Other restrictions were also imposed. The payments will no longer come in as an advance, such as the monthly stimulus checks that they received between July and December 2021. The CTC payments also set right one major flaw. Under the previous CTC payments, children in families with little or no income received only some of the credit or no money at all. This was termed a major flaw by the Center on Budget and Policy Priorities.

This changed with the introduction of the expanded CTC stimulus check. The American Rescue Plan Act led to the credit being made fully refundable. It meant that it was fully available to children in families with little or no income.

The estimated 30% decline in December child poverty was for approximately 50% of all Latino and Black children. It also led to a 20% decline in poverty among Asian and white children and 50% of children living in rural areas.

The group stated that denying credit to children based on the earnings of their parents defeated the very purpose of the CTC payments. The Republicans had instead proposed tying earnings to the credits. To receive the full benefits families would have to earn $10,000 or more in the previous year. Those earning less than $10,000 would have their credits reduced proportionately to their earnings.

stimulus checks

The Child Tax Credits would start to phase out at $200,000 in income for single and $400,000 for joint filers. For every $1,000 earned above the thresholds, the credit would start to be reduced by $50.

President Biden’s New Year Tweet Raises Hope Of Stimulus Check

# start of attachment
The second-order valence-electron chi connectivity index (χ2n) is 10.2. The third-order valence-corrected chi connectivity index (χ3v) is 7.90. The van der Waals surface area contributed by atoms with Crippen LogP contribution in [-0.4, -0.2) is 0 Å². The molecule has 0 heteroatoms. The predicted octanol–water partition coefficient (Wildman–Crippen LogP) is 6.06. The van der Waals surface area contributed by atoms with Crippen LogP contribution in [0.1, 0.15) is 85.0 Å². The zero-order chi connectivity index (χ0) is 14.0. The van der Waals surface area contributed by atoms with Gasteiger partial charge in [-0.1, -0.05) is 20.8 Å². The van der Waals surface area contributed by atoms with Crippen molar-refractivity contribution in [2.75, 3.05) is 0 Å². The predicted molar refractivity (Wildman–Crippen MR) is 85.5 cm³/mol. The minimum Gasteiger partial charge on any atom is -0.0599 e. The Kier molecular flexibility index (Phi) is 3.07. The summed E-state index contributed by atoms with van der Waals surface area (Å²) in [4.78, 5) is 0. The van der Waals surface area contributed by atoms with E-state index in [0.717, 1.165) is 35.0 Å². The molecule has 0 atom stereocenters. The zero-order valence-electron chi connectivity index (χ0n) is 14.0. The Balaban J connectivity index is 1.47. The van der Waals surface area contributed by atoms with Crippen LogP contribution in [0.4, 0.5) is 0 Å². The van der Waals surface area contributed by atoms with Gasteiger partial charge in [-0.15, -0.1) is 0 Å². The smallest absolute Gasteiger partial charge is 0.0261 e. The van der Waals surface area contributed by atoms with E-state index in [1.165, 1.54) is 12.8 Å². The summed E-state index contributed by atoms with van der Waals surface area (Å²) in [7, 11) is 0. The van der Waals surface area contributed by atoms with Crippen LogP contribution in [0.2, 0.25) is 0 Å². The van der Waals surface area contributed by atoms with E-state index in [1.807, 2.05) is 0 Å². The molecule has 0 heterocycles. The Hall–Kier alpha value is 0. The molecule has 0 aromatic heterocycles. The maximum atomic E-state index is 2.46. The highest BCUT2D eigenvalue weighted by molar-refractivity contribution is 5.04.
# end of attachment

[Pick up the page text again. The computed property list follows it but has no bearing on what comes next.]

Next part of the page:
The intractable Republicans and betrayal by his party men prevented President Biden from realizing his dream of continuing the expanded Child Tax Credit Stimulus Check.

While it was a frustrating wait for Americans in 2022, a tweet by the president on the last day of the year has raised hopes of a change in 2023. The tweet highlighted the accomplishments of the Biden administration last year.

In his tweet, the president mentioned the historic legislation that he stressed would lower costs for working households and senior citizens. The legislation could also protect communities from the rising incidents of gun violence that have been the bane of American society for decades. The president also mentioned raising pay for American workers.

While this was the normal and expected section of his message, the last part has raised hopes. The president admitted that a lot had been left undone in 2022. He added that he expected 2023 would see more progress.

Though there has not been any direct reference to new stimulus checks, many people read more in his tweet. People close to the administration that at this stage, the only payment that is likely to get broad support is the expanded version of the Child Tax Credit stimulus checks.

The President wanted it expanded through 2025 when he signed the American Rescue Plan Act. But the loss of control over the House could make it tough for the president to muster the required numbers to push through this plan.